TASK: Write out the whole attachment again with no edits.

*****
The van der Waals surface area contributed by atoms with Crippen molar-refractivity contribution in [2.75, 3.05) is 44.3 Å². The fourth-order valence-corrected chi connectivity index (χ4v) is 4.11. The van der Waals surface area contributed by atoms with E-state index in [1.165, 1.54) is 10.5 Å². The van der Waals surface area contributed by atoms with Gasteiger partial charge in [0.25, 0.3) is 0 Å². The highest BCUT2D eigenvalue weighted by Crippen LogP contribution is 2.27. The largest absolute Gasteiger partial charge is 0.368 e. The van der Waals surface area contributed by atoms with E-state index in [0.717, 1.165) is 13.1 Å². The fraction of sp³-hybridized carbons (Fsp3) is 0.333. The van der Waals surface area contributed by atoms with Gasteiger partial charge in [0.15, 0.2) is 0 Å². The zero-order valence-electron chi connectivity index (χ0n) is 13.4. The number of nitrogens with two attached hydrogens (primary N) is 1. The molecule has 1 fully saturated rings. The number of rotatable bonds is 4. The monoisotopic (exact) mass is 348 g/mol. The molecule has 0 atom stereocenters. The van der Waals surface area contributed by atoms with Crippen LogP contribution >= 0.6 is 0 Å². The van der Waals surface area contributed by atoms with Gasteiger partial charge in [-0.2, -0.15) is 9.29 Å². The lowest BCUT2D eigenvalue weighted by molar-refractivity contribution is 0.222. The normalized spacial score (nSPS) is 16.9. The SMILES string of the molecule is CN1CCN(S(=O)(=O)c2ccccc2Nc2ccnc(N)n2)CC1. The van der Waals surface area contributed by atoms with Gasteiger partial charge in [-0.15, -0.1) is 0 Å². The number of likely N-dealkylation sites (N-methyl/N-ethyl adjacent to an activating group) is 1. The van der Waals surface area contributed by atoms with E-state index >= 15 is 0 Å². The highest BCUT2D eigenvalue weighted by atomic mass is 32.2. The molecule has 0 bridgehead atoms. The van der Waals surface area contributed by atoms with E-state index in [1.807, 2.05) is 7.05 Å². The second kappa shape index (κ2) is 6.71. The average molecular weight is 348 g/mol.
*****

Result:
The van der Waals surface area contributed by atoms with Crippen molar-refractivity contribution in [2.75, 3.05) is 44.3 Å². The fourth-order valence-corrected chi connectivity index (χ4v) is 4.11. The van der Waals surface area contributed by atoms with E-state index in [1.165, 1.54) is 10.5 Å². The van der Waals surface area contributed by atoms with Gasteiger partial charge in [0.25, 0.3) is 0 Å². The highest BCUT2D eigenvalue weighted by Crippen LogP contribution is 2.27. The largest absolute Gasteiger partial charge is 0.368 e. The van der Waals surface area contributed by atoms with E-state index in [0.717, 1.165) is 13.1 Å². The fraction of sp³-hybridized carbons (Fsp3) is 0.333. The van der Waals surface area contributed by atoms with Gasteiger partial charge in [0.15, 0.2) is 0 Å². The zero-order valence-electron chi connectivity index (χ0n) is 13.4. The number of nitrogens with two attached hydrogens (primary N) is 1. The molecule has 1 fully saturated rings. The number of rotatable bonds is 4. The monoisotopic (exact) mass is 348 g/mol. The molecule has 0 atom stereocenters. The van der Waals surface area contributed by atoms with Crippen LogP contribution >= 0.6 is 0 Å². The van der Waals surface area contributed by atoms with Gasteiger partial charge in [-0.2, -0.15) is 9.29 Å². The lowest BCUT2D eigenvalue weighted by molar-refractivity contribution is 0.222. The normalized spacial score (nSPS) is 16.9. The SMILES string of the molecule is CN1CCN(S(=O)(=O)c2ccccc2Nc2ccnc(N)n2)CC1. The van der Waals surface area contributed by atoms with Gasteiger partial charge in [-0.15, -0.1) is 0 Å². The number of likely N-dealkylation sites (N-methyl/N-ethyl adjacent to an activating group) is 1. The van der Waals surface area contributed by atoms with E-state index >= 15 is 0 Å². The highest BCUT2D eigenvalue weighted by atomic mass is 32.2. The molecule has 0 bridgehead atoms. The van der Waals surface area contributed by atoms with E-state index in [1.807, 2.05) is 7.05 Å². The second kappa shape index (κ2) is 6.71. The average molecular weight is 348 g/mol.